Skip to Main Content
Emerald ash borer biocontrol in ash saplings: The potential for early stage recovery of North American ash treesAuthor(s): Jian J. Duan; Leah S. Bauer; Roy G. Van Driesche
Source: Forest Ecology and Management
Publication Series: Scientific Journal (JRNL)
Station: Northern Research Station
View PDF (453.0 KB)
DescriptionIn many parts of North America, ash (Fraxinus) stands have been reduced by the emerald ash borer (Agrilus planipennis) invasion to a few surviving mature trees, saplings, basal sprouts, and seedlings. Without a soil seed bank for Fraxinus spp., tree recovery will require survival and maturation of these younger cohorts to reproductive age. Here we report and analyze the population dynamics of emerald ash borer and its associated natural enemies in ash saplings (2.5–5.8 cm DBH) in six deciduous forest stands in southern Michigan. At these sites, the outbreak population of the pest collapsed during the study, and a biocontrol agent introduced from China, the larval parasitoid Tetrastichus planipennisi, became widely established and increased in rates of parasitism. To assess the potential for ash recovery in these stands, we also quantified the abundance and crown condition of the ash saplings and surviving ash trees at the study sites. We found that T. planipennisi was the dominant biotic mortality factor in saplings, killing 36–85% of the late instar borer larvae. Neither woodpecker predation nor native parasitoids caused more than minor levels (<20%) of borer mortality in saplings. Life table analyses of these data further showed that the net population growth rate of the pest in saplings was near or under replacement levels, and that the introduced biocontrol agent reduced the pest’s net population growth rate in saplings at our study sites by over 50%. In addition, stand inventories found that healthy ash saplings (4–16 per 100 m2) and smaller (pole size) trees (2–9 per 100 m2) remained in the six study sites, despite an early high density population of the pest at the sites. These findings indicate that the introduced biocontrol agent T. planipennisi is providing significant biocontrol services, enhancing ash survival and promoting recovery of the ash in southern Michigan.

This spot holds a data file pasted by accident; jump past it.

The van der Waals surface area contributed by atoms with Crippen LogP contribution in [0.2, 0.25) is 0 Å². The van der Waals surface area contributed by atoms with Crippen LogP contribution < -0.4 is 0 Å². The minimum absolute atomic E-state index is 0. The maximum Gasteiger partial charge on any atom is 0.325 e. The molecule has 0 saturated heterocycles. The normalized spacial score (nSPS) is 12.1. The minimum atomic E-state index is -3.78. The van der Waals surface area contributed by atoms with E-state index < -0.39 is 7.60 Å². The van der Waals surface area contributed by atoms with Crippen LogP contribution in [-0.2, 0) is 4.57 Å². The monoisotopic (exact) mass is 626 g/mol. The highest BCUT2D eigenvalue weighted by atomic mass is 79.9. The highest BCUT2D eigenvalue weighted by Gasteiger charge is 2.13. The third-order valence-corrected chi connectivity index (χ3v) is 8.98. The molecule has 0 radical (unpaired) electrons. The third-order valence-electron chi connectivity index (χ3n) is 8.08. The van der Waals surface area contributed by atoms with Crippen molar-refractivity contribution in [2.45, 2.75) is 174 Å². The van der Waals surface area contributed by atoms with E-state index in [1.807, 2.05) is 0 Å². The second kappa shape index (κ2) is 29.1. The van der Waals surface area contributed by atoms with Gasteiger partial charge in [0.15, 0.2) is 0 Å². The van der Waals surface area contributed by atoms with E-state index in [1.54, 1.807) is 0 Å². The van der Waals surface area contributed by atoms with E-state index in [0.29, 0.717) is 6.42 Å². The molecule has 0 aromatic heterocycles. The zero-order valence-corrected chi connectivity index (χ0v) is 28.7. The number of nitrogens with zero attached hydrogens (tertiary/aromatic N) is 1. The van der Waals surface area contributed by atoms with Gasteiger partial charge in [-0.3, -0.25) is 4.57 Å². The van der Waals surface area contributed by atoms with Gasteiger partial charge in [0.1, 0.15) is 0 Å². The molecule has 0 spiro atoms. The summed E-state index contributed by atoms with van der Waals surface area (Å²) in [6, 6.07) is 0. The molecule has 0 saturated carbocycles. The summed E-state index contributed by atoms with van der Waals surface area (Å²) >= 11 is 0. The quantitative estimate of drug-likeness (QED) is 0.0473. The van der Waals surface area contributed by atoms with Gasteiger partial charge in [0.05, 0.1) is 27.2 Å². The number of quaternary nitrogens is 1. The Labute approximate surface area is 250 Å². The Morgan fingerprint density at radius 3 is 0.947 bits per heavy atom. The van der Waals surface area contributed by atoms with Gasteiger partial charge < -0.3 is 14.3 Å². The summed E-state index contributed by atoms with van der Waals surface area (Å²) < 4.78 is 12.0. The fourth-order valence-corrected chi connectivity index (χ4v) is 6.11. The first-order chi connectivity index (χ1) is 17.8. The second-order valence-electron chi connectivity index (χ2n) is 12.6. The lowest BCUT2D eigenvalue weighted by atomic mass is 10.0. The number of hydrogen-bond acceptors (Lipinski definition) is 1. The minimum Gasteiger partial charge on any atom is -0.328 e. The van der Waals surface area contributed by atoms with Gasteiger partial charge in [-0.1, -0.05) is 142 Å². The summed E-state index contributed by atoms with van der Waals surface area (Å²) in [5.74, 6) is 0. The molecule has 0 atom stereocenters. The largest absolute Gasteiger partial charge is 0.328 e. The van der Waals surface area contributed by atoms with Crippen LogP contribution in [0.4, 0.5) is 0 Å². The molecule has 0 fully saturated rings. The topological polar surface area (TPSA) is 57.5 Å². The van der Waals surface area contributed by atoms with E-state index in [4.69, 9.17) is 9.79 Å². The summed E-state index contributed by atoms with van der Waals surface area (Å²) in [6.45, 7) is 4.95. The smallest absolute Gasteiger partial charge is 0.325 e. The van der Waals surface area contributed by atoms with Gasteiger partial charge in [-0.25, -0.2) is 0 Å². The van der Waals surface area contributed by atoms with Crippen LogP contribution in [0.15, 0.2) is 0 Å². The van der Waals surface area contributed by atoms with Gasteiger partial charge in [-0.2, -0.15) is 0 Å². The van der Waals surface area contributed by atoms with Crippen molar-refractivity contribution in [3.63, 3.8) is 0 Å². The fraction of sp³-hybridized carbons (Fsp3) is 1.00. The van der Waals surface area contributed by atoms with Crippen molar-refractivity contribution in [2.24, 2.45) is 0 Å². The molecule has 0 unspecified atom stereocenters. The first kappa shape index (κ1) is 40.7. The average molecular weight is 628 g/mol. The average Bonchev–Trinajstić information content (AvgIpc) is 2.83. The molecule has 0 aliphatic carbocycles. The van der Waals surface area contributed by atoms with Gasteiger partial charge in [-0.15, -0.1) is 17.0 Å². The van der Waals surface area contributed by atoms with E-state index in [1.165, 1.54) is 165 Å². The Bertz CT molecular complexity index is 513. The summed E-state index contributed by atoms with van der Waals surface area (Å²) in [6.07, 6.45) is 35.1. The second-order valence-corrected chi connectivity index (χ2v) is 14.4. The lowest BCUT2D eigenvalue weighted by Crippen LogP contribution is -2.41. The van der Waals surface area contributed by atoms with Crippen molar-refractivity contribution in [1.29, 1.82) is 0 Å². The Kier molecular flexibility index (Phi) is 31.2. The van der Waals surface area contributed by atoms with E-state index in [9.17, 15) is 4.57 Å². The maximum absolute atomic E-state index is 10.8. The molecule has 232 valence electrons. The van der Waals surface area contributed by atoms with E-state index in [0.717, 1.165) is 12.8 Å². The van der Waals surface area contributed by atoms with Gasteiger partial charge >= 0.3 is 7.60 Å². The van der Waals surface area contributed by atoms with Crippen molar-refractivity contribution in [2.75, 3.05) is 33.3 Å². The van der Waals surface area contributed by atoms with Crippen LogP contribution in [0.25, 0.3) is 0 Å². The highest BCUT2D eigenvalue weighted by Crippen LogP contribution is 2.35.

- Check the Northern Research Station web site to request a printed copy of this publication.
- Our on-line publications are scanned and captured using Adobe Acrobat.
- During the capture process some typographical errors may occur.
- Please contact Sharon Hobrla, email@example.com if you notice any errors which make this publication unusable.
- We recommend that you also print this page and attach it to the printout of the article, to retain the full citation information.
- This article was written and prepared by U.S. Government employees on official time, and is therefore in the public domain.
CitationDuan, Jian J.; Bauer, Leah S.; Van Driesche, Roy G. 2017. Emerald ash borer biocontrol in ash saplings: The potential for early stage recovery of North American ash trees. Forest Ecology and Management. 394: 64-72. https://doi.org/10.1016/j.foreco.2017.03.024.
KeywordsHymenoptera, Natural enemies, Predation, Parasitism, Invasive, Life table, Wood borer
- The effect of bark thickness on the effectiveness of Tetrastichus planipennisi (Hymen: Eulophidae) and Atanycolus spp. (Hymen: Braconidae), two parasitoids of emerald ash borer (Coleop: Buprestidae)
- Progress and challenges of protecting North American ash trees from the emerald ash borer using biological control
- Population dynamics of an invasive forest insect and associated natural enemies in the aftermath of invasion: implications for biological control
XML: View XML